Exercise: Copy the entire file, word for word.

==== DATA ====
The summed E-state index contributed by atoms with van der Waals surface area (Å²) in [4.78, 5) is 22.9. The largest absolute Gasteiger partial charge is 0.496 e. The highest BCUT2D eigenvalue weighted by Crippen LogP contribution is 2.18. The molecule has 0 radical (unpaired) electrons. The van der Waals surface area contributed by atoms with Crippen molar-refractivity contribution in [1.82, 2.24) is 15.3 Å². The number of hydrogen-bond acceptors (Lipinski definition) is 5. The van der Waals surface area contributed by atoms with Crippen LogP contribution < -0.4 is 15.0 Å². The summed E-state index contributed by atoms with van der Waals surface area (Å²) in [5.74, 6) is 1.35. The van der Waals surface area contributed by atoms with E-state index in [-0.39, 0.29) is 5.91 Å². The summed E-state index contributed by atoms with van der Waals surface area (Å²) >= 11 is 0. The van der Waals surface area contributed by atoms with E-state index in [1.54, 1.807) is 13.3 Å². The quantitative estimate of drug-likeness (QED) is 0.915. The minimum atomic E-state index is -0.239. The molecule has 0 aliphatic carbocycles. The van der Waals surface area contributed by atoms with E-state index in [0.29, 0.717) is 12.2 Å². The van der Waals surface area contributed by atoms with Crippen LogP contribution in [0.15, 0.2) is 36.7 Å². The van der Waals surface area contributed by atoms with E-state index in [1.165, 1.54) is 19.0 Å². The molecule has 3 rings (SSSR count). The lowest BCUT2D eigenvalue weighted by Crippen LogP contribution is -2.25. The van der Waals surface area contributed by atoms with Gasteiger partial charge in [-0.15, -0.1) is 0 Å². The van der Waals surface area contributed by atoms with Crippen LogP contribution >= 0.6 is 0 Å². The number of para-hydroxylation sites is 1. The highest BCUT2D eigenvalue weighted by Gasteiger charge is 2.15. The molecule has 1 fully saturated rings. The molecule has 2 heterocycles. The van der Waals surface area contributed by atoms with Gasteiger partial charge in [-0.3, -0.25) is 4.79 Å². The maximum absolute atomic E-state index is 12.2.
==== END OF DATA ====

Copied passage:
The summed E-state index contributed by atoms with van der Waals surface area (Å²) in [4.78, 5) is 22.9. The largest absolute Gasteiger partial charge is 0.496 e. The highest BCUT2D eigenvalue weighted by Crippen LogP contribution is 2.18. The molecule has 0 radical (unpaired) electrons. The van der Waals surface area contributed by atoms with Crippen molar-refractivity contribution in [1.82, 2.24) is 15.3 Å². The number of hydrogen-bond acceptors (Lipinski definition) is 5. The van der Waals surface area contributed by atoms with Crippen LogP contribution < -0.4 is 15.0 Å². The summed E-state index contributed by atoms with van der Waals surface area (Å²) in [5.74, 6) is 1.35. The van der Waals surface area contributed by atoms with E-state index in [-0.39, 0.29) is 5.91 Å². The summed E-state index contributed by atoms with van der Waals surface area (Å²) >= 11 is 0. The van der Waals surface area contributed by atoms with E-state index in [1.54, 1.807) is 13.3 Å². The quantitative estimate of drug-likeness (QED) is 0.915. The minimum atomic E-state index is -0.239. The molecule has 0 aliphatic carbocycles. The van der Waals surface area contributed by atoms with E-state index in [0.29, 0.717) is 12.2 Å². The van der Waals surface area contributed by atoms with Crippen LogP contribution in [0.15, 0.2) is 36.7 Å². The van der Waals surface area contributed by atoms with E-state index in [1.165, 1.54) is 19.0 Å². The molecule has 3 rings (SSSR count). The lowest BCUT2D eigenvalue weighted by Crippen LogP contribution is -2.25. The van der Waals surface area contributed by atoms with Gasteiger partial charge in [-0.15, -0.1) is 0 Å². The van der Waals surface area contributed by atoms with Crippen LogP contribution >= 0.6 is 0 Å². The number of para-hydroxylation sites is 1. The highest BCUT2D eigenvalue weighted by Gasteiger charge is 2.15. The molecule has 1 fully saturated rings. The molecule has 2 heterocycles. The van der Waals surface area contributed by atoms with Gasteiger partial charge in [-0.3, -0.25) is 4.79 Å². The maximum absolute atomic E-state index is 12.2.